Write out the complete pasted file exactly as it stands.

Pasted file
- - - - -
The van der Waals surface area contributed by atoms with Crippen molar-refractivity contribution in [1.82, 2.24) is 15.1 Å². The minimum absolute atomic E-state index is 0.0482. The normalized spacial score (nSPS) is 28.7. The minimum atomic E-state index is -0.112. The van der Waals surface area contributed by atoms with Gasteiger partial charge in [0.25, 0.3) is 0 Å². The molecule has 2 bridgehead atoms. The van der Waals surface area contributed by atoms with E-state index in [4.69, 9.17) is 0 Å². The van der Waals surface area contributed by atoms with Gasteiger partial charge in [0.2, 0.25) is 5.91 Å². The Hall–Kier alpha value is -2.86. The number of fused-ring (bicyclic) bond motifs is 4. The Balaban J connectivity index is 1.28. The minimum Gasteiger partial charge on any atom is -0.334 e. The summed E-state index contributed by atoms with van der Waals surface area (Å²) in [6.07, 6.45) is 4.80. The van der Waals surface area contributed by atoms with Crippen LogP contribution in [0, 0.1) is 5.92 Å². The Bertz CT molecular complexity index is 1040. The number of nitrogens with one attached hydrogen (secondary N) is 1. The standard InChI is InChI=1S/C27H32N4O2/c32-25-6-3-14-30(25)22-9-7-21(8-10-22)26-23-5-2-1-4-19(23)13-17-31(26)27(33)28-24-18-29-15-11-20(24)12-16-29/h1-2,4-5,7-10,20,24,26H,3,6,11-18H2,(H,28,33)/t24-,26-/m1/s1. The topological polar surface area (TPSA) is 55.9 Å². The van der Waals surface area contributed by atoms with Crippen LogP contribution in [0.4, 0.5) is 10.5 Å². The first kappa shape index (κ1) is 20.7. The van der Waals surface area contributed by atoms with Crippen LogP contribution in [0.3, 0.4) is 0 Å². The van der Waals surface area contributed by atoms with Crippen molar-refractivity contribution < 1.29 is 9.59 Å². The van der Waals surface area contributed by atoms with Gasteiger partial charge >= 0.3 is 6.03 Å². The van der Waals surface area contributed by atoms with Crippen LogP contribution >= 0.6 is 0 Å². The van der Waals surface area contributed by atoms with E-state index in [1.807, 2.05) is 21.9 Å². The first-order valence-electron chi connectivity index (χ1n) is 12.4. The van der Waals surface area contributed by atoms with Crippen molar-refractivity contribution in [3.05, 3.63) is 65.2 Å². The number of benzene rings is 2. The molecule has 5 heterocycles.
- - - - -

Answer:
The van der Waals surface area contributed by atoms with Crippen molar-refractivity contribution in [1.82, 2.24) is 15.1 Å². The minimum absolute atomic E-state index is 0.0482. The normalized spacial score (nSPS) is 28.7. The minimum atomic E-state index is -0.112. The van der Waals surface area contributed by atoms with Gasteiger partial charge in [0.25, 0.3) is 0 Å². The molecule has 2 bridgehead atoms. The van der Waals surface area contributed by atoms with E-state index in [4.69, 9.17) is 0 Å². The van der Waals surface area contributed by atoms with Gasteiger partial charge in [0.2, 0.25) is 5.91 Å². The Hall–Kier alpha value is -2.86. The number of fused-ring (bicyclic) bond motifs is 4. The Balaban J connectivity index is 1.28. The minimum Gasteiger partial charge on any atom is -0.334 e. The summed E-state index contributed by atoms with van der Waals surface area (Å²) in [6.07, 6.45) is 4.80. The van der Waals surface area contributed by atoms with Crippen LogP contribution in [0, 0.1) is 5.92 Å². The Bertz CT molecular complexity index is 1040. The number of nitrogens with one attached hydrogen (secondary N) is 1. The standard InChI is InChI=1S/C27H32N4O2/c32-25-6-3-14-30(25)22-9-7-21(8-10-22)26-23-5-2-1-4-19(23)13-17-31(26)27(33)28-24-18-29-15-11-20(24)12-16-29/h1-2,4-5,7-10,20,24,26H,3,6,11-18H2,(H,28,33)/t24-,26-/m1/s1. The topological polar surface area (TPSA) is 55.9 Å². The van der Waals surface area contributed by atoms with Crippen LogP contribution in [0.4, 0.5) is 10.5 Å². The first kappa shape index (κ1) is 20.7. The van der Waals surface area contributed by atoms with Crippen LogP contribution in [0.3, 0.4) is 0 Å². The van der Waals surface area contributed by atoms with Crippen molar-refractivity contribution < 1.29 is 9.59 Å². The van der Waals surface area contributed by atoms with Gasteiger partial charge >= 0.3 is 6.03 Å². The van der Waals surface area contributed by atoms with Crippen LogP contribution >= 0.6 is 0 Å². The van der Waals surface area contributed by atoms with E-state index in [1.807, 2.05) is 21.9 Å². The first-order valence-electron chi connectivity index (χ1n) is 12.4. The van der Waals surface area contributed by atoms with Crippen molar-refractivity contribution in [3.05, 3.63) is 65.2 Å². The number of benzene rings is 2. The molecule has 5 heterocycles.